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JFK Exchange with NASA on Priority of Moon Landing

An excerpt of a tape recording of a 73-minute White House meeting that took place on November 21, 1962 during which President Kennedy made clear his administration’s priority that the United States land on the moon before the Soviet Union.

The tape is particularly noteworthy for the window it provides into presidential decision making. Faced with the option of directing federal funds more generally across the entire space program, President Kennedy argued with James Webb, the head of the National Aeronautics and Space Administration (NASA), for a more focused approach toward the lunar landing. Having such a goal, the President argued, would carry the country’s entire space effort forward and have the same outcome NASA was seeking. Unlike many of the presidential recordings from the Kennedy Library archives, the quality and clarity of the tape recording are also exceptional.

The entire tape is of a meeting that took place in the Cabinet Room on November 21, 1962. The identified participants are: President John F. Kennedy; James E. Webb, Administrator, NASA; Jerome Wiesner, Special Assistant to the President; Edward Welch, Executive Secretary, NASA; David E. Bell, Director, Bureau of the Budget; Vice President Lyndon Johnson; Hugh Dryden, Deputy Administrator, NASA; Dr. Brainard Holmes, Director of Manned Space Flight, NASA; Robert Seamans, Deputy Administrator, NASA; Elmer Staats, Deputy Director, Bureau of the Budget; Willis H. Shapley, Deputy Division Chief, Military Division, Bureau of the Budget. The tape is declassified in full and there are no excisions.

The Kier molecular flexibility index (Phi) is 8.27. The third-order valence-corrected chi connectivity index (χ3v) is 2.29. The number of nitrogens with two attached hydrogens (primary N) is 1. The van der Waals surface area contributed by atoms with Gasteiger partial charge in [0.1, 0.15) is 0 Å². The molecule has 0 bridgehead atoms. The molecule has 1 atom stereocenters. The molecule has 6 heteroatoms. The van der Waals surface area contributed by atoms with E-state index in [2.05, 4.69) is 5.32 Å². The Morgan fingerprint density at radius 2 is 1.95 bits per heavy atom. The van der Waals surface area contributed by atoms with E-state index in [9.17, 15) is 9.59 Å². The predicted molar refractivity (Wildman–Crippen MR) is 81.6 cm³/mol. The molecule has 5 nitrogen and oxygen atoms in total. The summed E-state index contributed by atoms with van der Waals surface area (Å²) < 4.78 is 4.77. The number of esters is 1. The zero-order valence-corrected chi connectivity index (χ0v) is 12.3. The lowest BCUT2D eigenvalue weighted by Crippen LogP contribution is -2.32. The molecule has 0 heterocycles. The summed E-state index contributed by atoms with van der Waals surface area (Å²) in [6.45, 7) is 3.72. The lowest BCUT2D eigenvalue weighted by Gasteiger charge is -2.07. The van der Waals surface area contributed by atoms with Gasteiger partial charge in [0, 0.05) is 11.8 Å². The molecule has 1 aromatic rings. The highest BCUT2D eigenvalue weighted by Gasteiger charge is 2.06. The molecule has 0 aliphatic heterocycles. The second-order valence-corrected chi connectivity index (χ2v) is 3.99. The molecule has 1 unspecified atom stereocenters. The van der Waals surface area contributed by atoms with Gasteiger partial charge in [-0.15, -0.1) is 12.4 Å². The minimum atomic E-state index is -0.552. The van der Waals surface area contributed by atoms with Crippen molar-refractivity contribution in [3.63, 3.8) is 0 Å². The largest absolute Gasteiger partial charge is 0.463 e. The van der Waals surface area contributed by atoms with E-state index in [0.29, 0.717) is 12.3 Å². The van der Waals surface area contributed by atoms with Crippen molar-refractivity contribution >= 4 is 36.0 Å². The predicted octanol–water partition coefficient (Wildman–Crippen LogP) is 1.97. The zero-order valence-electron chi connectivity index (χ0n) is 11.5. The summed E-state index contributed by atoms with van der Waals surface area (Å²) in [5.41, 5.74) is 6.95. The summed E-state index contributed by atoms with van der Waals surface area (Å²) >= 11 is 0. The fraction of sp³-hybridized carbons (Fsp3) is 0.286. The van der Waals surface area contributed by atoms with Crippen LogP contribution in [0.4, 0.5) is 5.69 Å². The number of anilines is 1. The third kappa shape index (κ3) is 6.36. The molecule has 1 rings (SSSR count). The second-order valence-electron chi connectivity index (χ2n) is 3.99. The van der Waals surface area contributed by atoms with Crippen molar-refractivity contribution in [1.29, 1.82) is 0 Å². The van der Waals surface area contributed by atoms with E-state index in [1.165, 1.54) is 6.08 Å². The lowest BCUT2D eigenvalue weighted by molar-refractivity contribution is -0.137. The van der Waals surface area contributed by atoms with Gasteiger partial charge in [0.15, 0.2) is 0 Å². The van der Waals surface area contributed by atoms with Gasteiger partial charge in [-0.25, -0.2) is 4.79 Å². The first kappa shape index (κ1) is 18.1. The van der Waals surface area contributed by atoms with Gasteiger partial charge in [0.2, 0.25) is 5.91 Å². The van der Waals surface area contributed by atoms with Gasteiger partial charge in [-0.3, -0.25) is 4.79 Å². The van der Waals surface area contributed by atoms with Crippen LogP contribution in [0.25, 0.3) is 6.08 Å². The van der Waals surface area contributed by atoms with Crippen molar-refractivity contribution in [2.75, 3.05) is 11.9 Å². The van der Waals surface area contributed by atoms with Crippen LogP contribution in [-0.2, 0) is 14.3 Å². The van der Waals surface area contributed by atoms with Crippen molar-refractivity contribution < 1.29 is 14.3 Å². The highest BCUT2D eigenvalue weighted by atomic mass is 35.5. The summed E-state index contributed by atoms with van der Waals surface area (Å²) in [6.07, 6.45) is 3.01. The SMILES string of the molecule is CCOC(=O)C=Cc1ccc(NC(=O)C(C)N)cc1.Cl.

At the meeting, the President and his staff were discussing a supplemental budget for NASA and the effect the increased money would have on expediting the scheduled orbital flights and the Apollo Space Program. There is a disagreement among the staff over whether or not the increased budget will change the target dates for the Apollo Program, including the lunar landing scheduled for 1967.

James Webb, Administrator of NASA, and Robert Seamans, Deputy Administrator for NASA, explain to the President that they do not believe that the timetable for Apollo can be expedited. NASA’s Apollo Space Program sought to develop man’s capability to work in the lunar environment, to carry out a program of scientific exploration of the moon, and to establish the technology to meet other national interests in space.                                  

In the course of the discussion, an animated exchange between the President and Webb took place over the priority of the lunar landing program. Webb, in a spirited and fearless exchange with President Kennedy, argued that the lunar program was “one” of the top priority programs of NASA.  The President wanted it made clear that it was “the” priority program — not only for NASA but for the entire government — with the desired result being that the United States would beat the Russians to the moon.

Other subjects covered in this meeting were the rising costs of governmental contracts, the target dates for the lunar landing, the political importance of John Glenn’s orbital flight on February 20, 1962, and the game plan for approaching congressional leaders regarding increased NASA support. Researchers should be aware that after the meeting ends and the President departs, staff discussions continue for a portion of the tape.